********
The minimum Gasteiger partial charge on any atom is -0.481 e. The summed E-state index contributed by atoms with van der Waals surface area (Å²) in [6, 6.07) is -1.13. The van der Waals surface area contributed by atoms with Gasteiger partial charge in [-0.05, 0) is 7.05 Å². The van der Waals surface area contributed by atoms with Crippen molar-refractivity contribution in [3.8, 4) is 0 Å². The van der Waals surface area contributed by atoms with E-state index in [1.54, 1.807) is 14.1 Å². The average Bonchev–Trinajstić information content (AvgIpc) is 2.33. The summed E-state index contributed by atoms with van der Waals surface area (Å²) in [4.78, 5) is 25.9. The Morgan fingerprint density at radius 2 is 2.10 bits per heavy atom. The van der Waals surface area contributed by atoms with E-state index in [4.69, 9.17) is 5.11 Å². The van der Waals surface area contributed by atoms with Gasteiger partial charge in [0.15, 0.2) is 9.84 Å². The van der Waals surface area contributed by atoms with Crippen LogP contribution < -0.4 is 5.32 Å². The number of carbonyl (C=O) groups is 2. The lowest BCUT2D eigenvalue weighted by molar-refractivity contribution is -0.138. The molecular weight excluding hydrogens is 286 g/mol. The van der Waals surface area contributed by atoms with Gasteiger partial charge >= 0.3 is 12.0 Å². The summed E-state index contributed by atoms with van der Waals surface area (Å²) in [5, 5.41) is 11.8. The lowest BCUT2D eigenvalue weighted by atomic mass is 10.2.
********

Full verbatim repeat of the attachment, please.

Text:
The minimum Gasteiger partial charge on any atom is -0.481 e. The summed E-state index contributed by atoms with van der Waals surface area (Å²) in [6, 6.07) is -1.13. The van der Waals surface area contributed by atoms with Gasteiger partial charge in [-0.05, 0) is 7.05 Å². The van der Waals surface area contributed by atoms with Crippen molar-refractivity contribution in [3.8, 4) is 0 Å². The van der Waals surface area contributed by atoms with E-state index in [1.54, 1.807) is 14.1 Å². The average Bonchev–Trinajstić information content (AvgIpc) is 2.33. The summed E-state index contributed by atoms with van der Waals surface area (Å²) in [4.78, 5) is 25.9. The Morgan fingerprint density at radius 2 is 2.10 bits per heavy atom. The van der Waals surface area contributed by atoms with E-state index in [4.69, 9.17) is 5.11 Å². The van der Waals surface area contributed by atoms with Gasteiger partial charge in [0.15, 0.2) is 9.84 Å². The van der Waals surface area contributed by atoms with Crippen LogP contribution < -0.4 is 5.32 Å². The number of carbonyl (C=O) groups is 2. The lowest BCUT2D eigenvalue weighted by molar-refractivity contribution is -0.138. The molecular weight excluding hydrogens is 286 g/mol. The van der Waals surface area contributed by atoms with Gasteiger partial charge >= 0.3 is 12.0 Å². The summed E-state index contributed by atoms with van der Waals surface area (Å²) in [5, 5.41) is 11.8. The lowest BCUT2D eigenvalue weighted by atomic mass is 10.2.